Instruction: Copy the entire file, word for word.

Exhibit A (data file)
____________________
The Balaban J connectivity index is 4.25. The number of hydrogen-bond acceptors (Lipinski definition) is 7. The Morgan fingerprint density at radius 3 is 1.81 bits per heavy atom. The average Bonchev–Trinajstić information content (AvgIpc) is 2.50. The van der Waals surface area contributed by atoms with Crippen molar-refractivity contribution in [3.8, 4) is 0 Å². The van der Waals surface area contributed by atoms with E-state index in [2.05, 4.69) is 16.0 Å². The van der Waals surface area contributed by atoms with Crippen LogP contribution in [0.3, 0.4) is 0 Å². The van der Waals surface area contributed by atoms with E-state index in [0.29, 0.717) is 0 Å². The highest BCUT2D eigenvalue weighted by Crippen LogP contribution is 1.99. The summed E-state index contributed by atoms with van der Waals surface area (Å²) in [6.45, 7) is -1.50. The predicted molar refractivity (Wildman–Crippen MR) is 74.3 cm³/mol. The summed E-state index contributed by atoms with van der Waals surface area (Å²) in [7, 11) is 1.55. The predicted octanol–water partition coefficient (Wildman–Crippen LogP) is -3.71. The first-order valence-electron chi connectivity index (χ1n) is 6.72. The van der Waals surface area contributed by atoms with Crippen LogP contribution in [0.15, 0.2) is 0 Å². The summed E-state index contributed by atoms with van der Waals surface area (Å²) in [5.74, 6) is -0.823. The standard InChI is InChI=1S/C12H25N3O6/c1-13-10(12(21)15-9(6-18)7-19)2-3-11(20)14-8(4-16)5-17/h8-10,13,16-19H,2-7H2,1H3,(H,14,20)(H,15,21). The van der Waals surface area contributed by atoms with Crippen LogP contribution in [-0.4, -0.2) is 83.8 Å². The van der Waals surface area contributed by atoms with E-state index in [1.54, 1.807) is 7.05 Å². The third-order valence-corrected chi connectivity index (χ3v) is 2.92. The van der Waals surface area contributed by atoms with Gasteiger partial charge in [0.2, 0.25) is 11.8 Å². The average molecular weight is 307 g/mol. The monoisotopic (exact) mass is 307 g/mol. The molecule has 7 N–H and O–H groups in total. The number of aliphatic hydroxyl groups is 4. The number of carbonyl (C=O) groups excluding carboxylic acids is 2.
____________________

The Balaban J connectivity index is 4.25. The number of hydrogen-bond acceptors (Lipinski definition) is 7. The Morgan fingerprint density at radius 3 is 1.81 bits per heavy atom. The average Bonchev–Trinajstić information content (AvgIpc) is 2.50. The van der Waals surface area contributed by atoms with Crippen molar-refractivity contribution in [3.8, 4) is 0 Å². The van der Waals surface area contributed by atoms with E-state index in [2.05, 4.69) is 16.0 Å². The van der Waals surface area contributed by atoms with Crippen LogP contribution in [0.3, 0.4) is 0 Å². The van der Waals surface area contributed by atoms with E-state index in [0.29, 0.717) is 0 Å². The highest BCUT2D eigenvalue weighted by Crippen LogP contribution is 1.99. The summed E-state index contributed by atoms with van der Waals surface area (Å²) in [6.45, 7) is -1.50. The predicted molar refractivity (Wildman–Crippen MR) is 74.3 cm³/mol. The summed E-state index contributed by atoms with van der Waals surface area (Å²) in [7, 11) is 1.55. The predicted octanol–water partition coefficient (Wildman–Crippen LogP) is -3.71. The first-order valence-electron chi connectivity index (χ1n) is 6.72. The van der Waals surface area contributed by atoms with Crippen LogP contribution in [0.15, 0.2) is 0 Å². The summed E-state index contributed by atoms with van der Waals surface area (Å²) in [5.74, 6) is -0.823. The standard InChI is InChI=1S/C12H25N3O6/c1-13-10(12(21)15-9(6-18)7-19)2-3-11(20)14-8(4-16)5-17/h8-10,13,16-19H,2-7H2,1H3,(H,14,20)(H,15,21). The van der Waals surface area contributed by atoms with Crippen LogP contribution in [-0.4, -0.2) is 83.8 Å². The van der Waals surface area contributed by atoms with E-state index in [1.54, 1.807) is 7.05 Å². The third-order valence-corrected chi connectivity index (χ3v) is 2.92. The van der Waals surface area contributed by atoms with Gasteiger partial charge in [0.2, 0.25) is 11.8 Å². The average molecular weight is 307 g/mol. The monoisotopic (exact) mass is 307 g/mol. The molecule has 7 N–H and O–H groups in total. The number of aliphatic hydroxyl groups is 4. The number of carbonyl (C=O) groups excluding carboxylic acids is 2.